Diversity at risk
Are fish species facing extinction?Although many stocks have been overfished by industrial fisheries, as a rule this does not result in the extinction of fish species. The classical notion of a species being wiped out by human activity, like the case of the dodo, a flightless bird on the island of Mauritius, cannot be directly applied to fisheries. There is an economic reason for this: long before the last fish is caught it would become unprofitable to fish for it, so it would no longer be pursued by the fishery in the affected region. Specialists refer to this kind of situation as commercial depletion.
Some fish stocks have been reduced by 50 to 80 per cent in the past. This would spell extinction for many terrestrial animals, especially for species that produce small numbers of offspring. The death of even low numbers of young animals by disease or predation could then completely wipe out such a species. This is not the case with fish. As a rule, the stocks recover. One important reason for the resilience of fish stocks is their high reproductive capacity. Cod can produce up to 10 million eggs each year. An additional factor is that a fish species is usually represented by multiple stocks.
- 1.11 > Animal conservationists have been trying for several years to reintroduce the sturgeon to German waters. A number of the animals released have yellow markers on their backs. Fishermen who catch one of these are requested to report the number on the marker to the conservation group and return the fish to the water.
- There is no question that intensive fishing has severely reduced the amount of fish, the fish biomass, in many marine regions. The higher trophic levels are especially affected. The large fish have been and still are the first to be depleted. But even these are usually not in danger of biological extinction. In order to draw conclusions about the status of a fish species, all of its stocks have to be assessed. For several years there has been some controversy about the best mathematical and statistical models to use for this.
The Food and Agriculture Organization of the United Nations (FAO) has established a general classification system. It classifies fish stocks as overexploited, fully exploit-ed and non-fully exploited. According to the FAO, almost 30 per cent of all fish stocks are considered to be overexploited. As a rule, however, the species will be preserved.
Regrettable exceptionsThere are, however, exceptions. Some species of tuna fish bring such high prices on the market that catching them is profitable even when their numbers are very limited. One fish can weigh up to 500 kilograms. Certain species, such as the bluefin tuna (Thunnus thynnus), which lives in the Atlantic, can bring a price of 100 dollars per kilogram. In Japan, hundreds of thousands of Euros may be paid for the first or best tuna of the season. Expensive fish is a mark of prestige there. Furthermore, the first tuna of the season are considered to be bringers of good luck, for which some customers will pay a lot of money. For practical purposes, fishing for such valuable specimens can be compared with hunting rhinoceroses on land. As late as the 1920s bluefin tuna still appeared regularly in the nets of Norwegian mackerel fishers. Today this species has completely dis-appeared from the Kattegat and the North Sea. And in the Atlantic there are only very small numbers of bluefin tuna remaining.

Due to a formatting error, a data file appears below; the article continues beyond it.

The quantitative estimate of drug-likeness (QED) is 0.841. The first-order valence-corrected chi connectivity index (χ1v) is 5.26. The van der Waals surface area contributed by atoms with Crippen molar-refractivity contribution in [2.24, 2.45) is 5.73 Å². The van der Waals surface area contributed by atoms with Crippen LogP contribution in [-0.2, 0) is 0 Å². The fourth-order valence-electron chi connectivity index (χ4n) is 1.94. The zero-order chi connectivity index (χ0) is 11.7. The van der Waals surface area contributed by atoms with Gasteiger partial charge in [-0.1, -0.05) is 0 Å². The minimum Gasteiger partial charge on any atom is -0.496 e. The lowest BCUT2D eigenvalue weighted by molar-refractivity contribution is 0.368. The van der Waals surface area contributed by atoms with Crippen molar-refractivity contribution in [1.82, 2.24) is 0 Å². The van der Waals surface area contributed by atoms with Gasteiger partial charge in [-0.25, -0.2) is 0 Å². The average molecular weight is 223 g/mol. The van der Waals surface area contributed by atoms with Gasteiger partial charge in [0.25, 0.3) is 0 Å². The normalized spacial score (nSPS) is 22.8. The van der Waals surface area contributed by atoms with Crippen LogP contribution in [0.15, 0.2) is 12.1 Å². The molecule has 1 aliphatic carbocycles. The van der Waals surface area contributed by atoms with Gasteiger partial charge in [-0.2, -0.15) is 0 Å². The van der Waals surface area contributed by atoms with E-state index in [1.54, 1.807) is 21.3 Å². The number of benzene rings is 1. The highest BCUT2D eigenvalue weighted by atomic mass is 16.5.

- 1.12 > Around the year 800 the European sturgeon was indigenous to many rivers and almost all of the coastal areas of Europe. Since then its marine distribution has shrunk significantly, and it is now limited to the region between Norway and France. The only remaining spawning area of the European sturgeon is the Gironde Estuary in France.
- Other species of fish are threatened with extinction because they are under multiple pressures at the same time, both from fisheries and destruction of their habitats. One example is the European sturgeon (Acipenser sturio), whose distribution once extended from southern Spain to eastern Europe. The sturgeon spawns in rivers and grows to sexual maturity in the sea. Like salmon, the European sturgeon migrates back into the rivers to spawn. The species once inhabited the Eider, the Elbe, and small north German rivers like the Oste and the Stör. But over the past hundred years the stocks have greatly declined. Today there is only one remaining stock in Europe, in the Gironde Estuary in southwest France, but it has also been shrinking in recent years.
- 1.13 > The dodo died out at the end of the 17th century. Native exclusively to the islands of Mauritius and Réunion, the flightless bird had no natural predators before the arrival of humans. It was completely wiped out by imported rats, monkeys and pigs.
- The decline of the sturgeon has multiple causes: river training, installation of weirs, pollution of the water, and fishing. Today, the remaining animals are threatened primarily with ending up in fishing nets as unintentional bycatch. The European sturgeon is classified as “Critically Endangered” on the Red List of the International Union for Conservation of Nature (IUCN). The release of juvenile individuals to rivers has therefore been ongoing for several years, in order to re-introduce the species into its various native regions of Europe, including Germany. In addition, attempts are being made to encourage the fish to spawn in their once-native waters by returning some stretches of river to their natural state or building fish steps around weirs. It is still uncertain whether these efforts can save the European sturgeon.